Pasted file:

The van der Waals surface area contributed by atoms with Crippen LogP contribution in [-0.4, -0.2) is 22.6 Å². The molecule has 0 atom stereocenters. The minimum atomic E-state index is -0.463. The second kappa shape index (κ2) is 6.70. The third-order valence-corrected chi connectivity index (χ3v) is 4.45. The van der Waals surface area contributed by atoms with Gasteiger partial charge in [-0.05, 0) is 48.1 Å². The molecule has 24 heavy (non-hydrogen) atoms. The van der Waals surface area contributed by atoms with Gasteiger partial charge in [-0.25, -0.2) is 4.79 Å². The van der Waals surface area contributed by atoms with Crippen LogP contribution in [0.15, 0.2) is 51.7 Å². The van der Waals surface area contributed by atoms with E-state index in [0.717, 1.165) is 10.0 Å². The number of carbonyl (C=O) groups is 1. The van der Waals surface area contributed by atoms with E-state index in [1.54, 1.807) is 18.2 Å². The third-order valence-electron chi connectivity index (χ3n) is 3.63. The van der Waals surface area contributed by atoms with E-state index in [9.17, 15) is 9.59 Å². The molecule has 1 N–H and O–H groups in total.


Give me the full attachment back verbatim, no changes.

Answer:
The van der Waals surface area contributed by atoms with Crippen LogP contribution in [-0.4, -0.2) is 22.6 Å². The molecule has 0 atom stereocenters. The minimum atomic E-state index is -0.463. The second kappa shape index (κ2) is 6.70. The third-order valence-corrected chi connectivity index (χ3v) is 4.45. The van der Waals surface area contributed by atoms with Gasteiger partial charge in [-0.05, 0) is 48.1 Å². The molecule has 24 heavy (non-hydrogen) atoms. The van der Waals surface area contributed by atoms with Gasteiger partial charge in [-0.25, -0.2) is 4.79 Å². The van der Waals surface area contributed by atoms with Crippen LogP contribution in [0.15, 0.2) is 51.7 Å². The van der Waals surface area contributed by atoms with E-state index in [0.717, 1.165) is 10.0 Å². The number of carbonyl (C=O) groups is 1. The van der Waals surface area contributed by atoms with E-state index in [1.54, 1.807) is 18.2 Å². The third-order valence-electron chi connectivity index (χ3n) is 3.63. The van der Waals surface area contributed by atoms with E-state index in [9.17, 15) is 9.59 Å². The molecule has 1 N–H and O–H groups in total.